flush-mounted. One RWIS station was attached to the bridge rail on the north side of the
span carrying south bound traffic about half way across the span. The other RWIS station
was located on the north end of the bridge. On the 35W bridge, accumulator tanks that were
part of a valve unit assembly were mounted on the outside of the concrete bridge rails
between the spans. These 1-gallon accumulator tanks were pressurized locally to deliver
chemical via solenoid valves to two spray disks each. The pumps at the pump house
delivered chemical/water to accumulator tanks at the valve units.

Data Collection and Archiving: The I-35W system had two sets of BOSO and ARCTIS
sensors, however, at least one set of sensors had already been removed for salvaging
purposes by Mn/DOT on June 18, 2007. The other set of sensors had its cable cut by a PCI
sub-contractor the same day, though it wasn’t going to be salvaged. The last recorded
readings from the sensors were on June 18, 2007 around 8:30 AM. Data is available
prior to June 18, 2007 for air temperature, pavement temperature, humidity, freeze point,
wind speed and direction, dew point, spray program used, tank level and precipitation on the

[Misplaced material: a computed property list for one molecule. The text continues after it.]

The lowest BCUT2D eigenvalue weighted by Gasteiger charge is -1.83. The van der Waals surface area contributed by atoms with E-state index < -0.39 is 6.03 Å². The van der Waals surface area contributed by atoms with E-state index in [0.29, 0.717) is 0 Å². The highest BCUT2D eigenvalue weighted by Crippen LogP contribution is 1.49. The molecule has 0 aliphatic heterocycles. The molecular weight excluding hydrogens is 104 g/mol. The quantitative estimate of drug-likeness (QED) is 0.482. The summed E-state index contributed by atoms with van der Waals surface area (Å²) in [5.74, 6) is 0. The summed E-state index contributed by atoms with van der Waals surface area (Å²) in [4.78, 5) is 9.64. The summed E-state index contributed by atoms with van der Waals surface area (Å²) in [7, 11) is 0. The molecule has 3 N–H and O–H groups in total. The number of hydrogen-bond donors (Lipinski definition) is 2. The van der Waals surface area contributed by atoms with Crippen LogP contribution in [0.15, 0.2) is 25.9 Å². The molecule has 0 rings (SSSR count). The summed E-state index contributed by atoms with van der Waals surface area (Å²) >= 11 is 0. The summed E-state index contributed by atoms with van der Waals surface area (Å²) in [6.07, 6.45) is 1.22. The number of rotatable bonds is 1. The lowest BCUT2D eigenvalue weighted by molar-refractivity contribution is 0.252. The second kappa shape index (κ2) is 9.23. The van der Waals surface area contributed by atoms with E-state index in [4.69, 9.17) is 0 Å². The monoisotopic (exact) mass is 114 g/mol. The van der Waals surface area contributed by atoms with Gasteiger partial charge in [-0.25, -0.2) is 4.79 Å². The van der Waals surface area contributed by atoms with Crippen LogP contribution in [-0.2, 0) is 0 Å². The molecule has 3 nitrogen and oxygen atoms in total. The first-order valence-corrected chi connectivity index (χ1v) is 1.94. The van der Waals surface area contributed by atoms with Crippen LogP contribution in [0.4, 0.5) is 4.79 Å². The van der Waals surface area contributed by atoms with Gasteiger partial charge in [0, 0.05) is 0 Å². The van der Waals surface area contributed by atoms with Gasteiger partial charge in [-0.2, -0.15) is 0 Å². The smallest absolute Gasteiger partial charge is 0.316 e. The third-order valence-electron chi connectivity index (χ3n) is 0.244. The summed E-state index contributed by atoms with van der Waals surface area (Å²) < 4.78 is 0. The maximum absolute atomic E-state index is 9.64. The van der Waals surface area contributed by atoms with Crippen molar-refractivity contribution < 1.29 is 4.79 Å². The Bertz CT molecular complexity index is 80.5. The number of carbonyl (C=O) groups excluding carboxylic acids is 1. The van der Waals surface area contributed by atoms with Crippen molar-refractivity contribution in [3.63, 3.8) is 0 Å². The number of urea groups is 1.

roadway. A computer, responsible for automatically collecting and recording data that was
received from bridge sensors, is located in the Metro Maintenance dispatch center at the
RTMC, located at the Water’s Edge Metro District Headquarters in Roseville. A server was
also installed early in 2007 to store the data for Metro anti-icing systems and is located in the
Metro Maintenance Operations Engineering Service work area in Water’s Edge. Historical
data is available intermittently throughout the life of the system, but some issues over the
past 8 years with communications, servers and a recent sensor failure in 2006 resulted in
some data being lost. There should fairly complete archived data over the past couple of
seasons, however. Data can be retrieved through the contacts designated at the end of this
summary document.

Anti-Icing Chemical: The Anti-Icing System utilized potassium acetate, brand name
“CF7”, from Cryotech Deicing Technologies (www.cryotech.com). Tony Myhra is the
contact from Cyrotech: tony.myhra@cryotech.com, 218-963-1515. A light coating of this
chemical was applied as needed based on the freeze point calculated by the pavement
sensors at an estimated rate of 12-17 gallons per lane mile. The chemical was sprayed
through the spray disks and was tracked by traffic between disks. It was tracked
approximately 500-feet off of the bridge. The potassium acetate tanks were filled as needed
by Mn/DOT maintenance operations personnel.

Though the installation of the anti-icing system had greatly reduced the amount of chlorides
applied on the bridge, it did not eliminate the application of chlorides. Chlorides were still
sometimes applied on the bridge in the snow and ice seasons for a variety of reasons
including, but not limited to, vehicle tracking of chlorides onto the bridge, snow plow